# Problems of the Week

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You attempt a trick shot by striking the cue ball below its center of mass, aiming away from the striped ball. Your hope is to give the cue ball enough backspin so that it will return and knock the striped ball into the corner pocket.

How can you guarantee that the cue ball will always return to hit the striped ball into the corner?

Details and Assumptions:

• The cue ball has mass $m$ and radius $r,$ the initial velocity you give it is $v_0,$ and the backspin you give it is $\omega_0.$
• Treat the cue ball as a perfect solid sphere.
• The collision between the cue stick and cue ball is perfectly elastic.
• You hit the ball such that it is always in contact with the ground.

A fox moving at a constant speed of $s$$\text{ m/s}$ wants to eat a duck that is swimming at $1 \text{ m/s}$ in a pond. The duck can only fly when he’s on land, and the fox can’t swim.

What is the maximal value of $s$ such that wherever the animals start, the duck can reach land without being caught by the fox?

Assumptions:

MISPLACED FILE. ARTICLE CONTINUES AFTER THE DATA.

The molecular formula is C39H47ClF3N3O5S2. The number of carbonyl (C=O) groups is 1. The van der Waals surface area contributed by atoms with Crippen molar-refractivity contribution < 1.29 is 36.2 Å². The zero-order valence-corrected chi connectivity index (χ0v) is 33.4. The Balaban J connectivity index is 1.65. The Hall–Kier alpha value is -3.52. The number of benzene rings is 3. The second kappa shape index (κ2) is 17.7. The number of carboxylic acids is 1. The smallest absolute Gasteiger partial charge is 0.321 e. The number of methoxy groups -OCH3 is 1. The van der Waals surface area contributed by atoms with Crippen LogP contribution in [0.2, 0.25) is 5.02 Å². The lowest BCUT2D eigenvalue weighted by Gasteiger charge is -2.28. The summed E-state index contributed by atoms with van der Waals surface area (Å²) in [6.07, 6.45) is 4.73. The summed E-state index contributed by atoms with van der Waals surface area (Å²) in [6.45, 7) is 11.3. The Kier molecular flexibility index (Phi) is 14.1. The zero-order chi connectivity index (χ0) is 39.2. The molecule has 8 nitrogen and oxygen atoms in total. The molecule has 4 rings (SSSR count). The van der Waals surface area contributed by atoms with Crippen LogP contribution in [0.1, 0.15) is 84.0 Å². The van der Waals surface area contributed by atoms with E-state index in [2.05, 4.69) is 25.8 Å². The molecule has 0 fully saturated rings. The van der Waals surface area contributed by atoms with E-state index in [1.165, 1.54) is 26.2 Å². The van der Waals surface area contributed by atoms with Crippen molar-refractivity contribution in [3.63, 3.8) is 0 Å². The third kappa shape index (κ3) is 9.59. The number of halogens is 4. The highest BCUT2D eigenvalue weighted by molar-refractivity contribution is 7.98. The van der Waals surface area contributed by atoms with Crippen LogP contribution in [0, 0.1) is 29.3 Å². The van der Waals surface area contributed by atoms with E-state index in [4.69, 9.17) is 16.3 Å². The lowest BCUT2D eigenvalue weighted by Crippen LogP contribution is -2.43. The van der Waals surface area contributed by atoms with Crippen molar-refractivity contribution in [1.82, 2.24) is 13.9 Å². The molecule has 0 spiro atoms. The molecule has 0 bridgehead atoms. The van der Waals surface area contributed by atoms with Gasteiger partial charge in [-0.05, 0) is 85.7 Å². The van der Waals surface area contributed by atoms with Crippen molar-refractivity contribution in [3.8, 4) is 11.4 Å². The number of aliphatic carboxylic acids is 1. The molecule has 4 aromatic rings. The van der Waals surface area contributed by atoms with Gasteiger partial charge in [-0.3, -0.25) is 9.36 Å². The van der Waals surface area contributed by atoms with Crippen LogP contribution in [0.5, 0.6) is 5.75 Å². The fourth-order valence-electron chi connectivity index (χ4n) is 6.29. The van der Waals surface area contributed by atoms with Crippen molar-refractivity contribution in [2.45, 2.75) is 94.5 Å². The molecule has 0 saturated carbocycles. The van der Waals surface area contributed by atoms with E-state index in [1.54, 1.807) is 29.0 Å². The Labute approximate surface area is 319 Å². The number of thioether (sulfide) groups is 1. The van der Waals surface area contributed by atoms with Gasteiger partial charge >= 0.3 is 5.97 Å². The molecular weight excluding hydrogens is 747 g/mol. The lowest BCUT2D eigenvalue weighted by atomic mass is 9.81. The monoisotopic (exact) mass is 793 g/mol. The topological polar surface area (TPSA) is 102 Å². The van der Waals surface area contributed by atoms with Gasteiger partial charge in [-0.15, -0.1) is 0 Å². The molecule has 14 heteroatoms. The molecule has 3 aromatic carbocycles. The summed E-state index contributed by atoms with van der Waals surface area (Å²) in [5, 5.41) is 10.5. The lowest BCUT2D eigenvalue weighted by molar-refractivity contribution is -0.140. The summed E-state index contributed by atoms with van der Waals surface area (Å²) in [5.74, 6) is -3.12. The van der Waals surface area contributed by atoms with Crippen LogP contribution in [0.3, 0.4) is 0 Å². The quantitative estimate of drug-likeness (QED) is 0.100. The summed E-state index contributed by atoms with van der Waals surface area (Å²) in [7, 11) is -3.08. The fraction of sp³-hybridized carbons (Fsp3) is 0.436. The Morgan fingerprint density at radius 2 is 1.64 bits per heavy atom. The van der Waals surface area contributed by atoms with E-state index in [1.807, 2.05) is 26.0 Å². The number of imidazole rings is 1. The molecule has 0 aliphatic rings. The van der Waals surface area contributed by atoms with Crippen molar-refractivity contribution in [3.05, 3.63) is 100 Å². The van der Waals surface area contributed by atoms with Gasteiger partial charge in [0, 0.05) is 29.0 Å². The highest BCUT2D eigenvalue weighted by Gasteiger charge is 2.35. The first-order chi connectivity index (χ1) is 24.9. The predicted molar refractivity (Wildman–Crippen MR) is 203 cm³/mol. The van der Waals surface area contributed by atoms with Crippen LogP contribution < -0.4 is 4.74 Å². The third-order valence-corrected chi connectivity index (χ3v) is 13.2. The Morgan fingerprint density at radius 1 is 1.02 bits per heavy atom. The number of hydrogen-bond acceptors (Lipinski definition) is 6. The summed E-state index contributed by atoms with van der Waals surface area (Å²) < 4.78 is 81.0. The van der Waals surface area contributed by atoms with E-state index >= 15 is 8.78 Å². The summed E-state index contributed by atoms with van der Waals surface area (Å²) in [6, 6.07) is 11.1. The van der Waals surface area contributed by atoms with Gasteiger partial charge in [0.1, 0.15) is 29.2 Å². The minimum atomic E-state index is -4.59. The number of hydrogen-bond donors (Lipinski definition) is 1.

• The pond is a perfectly round circle.
• The fox can start anywhere except inside the pond, but he can never enter the pond.
• The duck must start somewhere on the pond.
• If the duck reaches the edge of the pond at the exact same time as the fox, the fox catches the duck.
• If the duck reaches land and the fox is not there, he instantly flies away and the fox loses his meal.
• The duck and the fox see each other and take decisions in real time.

Four distinct positive integers $a$, $b$, $c$, and $d$ are such that $a+b+c+d=1000.$ Find the minimum value of $\text{lcm}(a,b,c,d).$

A $4\times 4\times 4$ grid has just enough material removed such that the front side projects an $\text{X},$ the right side a $\text{Y},$ and the top side a $\text{Z}.$ The orthogonal views of these letters are shown below.

An isometric view of the final shape is shown below.

What is the volume of this figure?

A single domino is a rectangular tile divided into two square ends marked with spots. A domino set of order $n$ consists of all the domino tile combinations with spot counts from $0$ to $n$ inclusive.

$T(n)$ is the sum of the totals of the two spot counts on each tile in the domino set of order $n$, and $P(n)$ is the sum of the products of the two spot counts on each tile in the domino set of order $n$.

For example, a domino set of order $2$ would consist of the domino tiles with numbers $(0, 0)$, $(0, 1)$, $(0, 2)$, $(1, 1)$, $(1, 2)$, $(2, 2)$, such that \begin{aligned} T(2) &= (0 + 0) + (0 + 1) + (0 + 2) + (1 + 1) + (1 + 2) + (2 + 2) \\&= 12\\\\ P(2) &= (0 \cdot 0) + (0 \cdot 1) + (0 \cdot 2) + (1 \cdot 1) + (1 \cdot 2) + (2 \cdot 2) \\&= 7. \end{aligned} What is ${\displaystyle \lim_{n\to\infty}} \frac{n T(n)}{P(n)}?$

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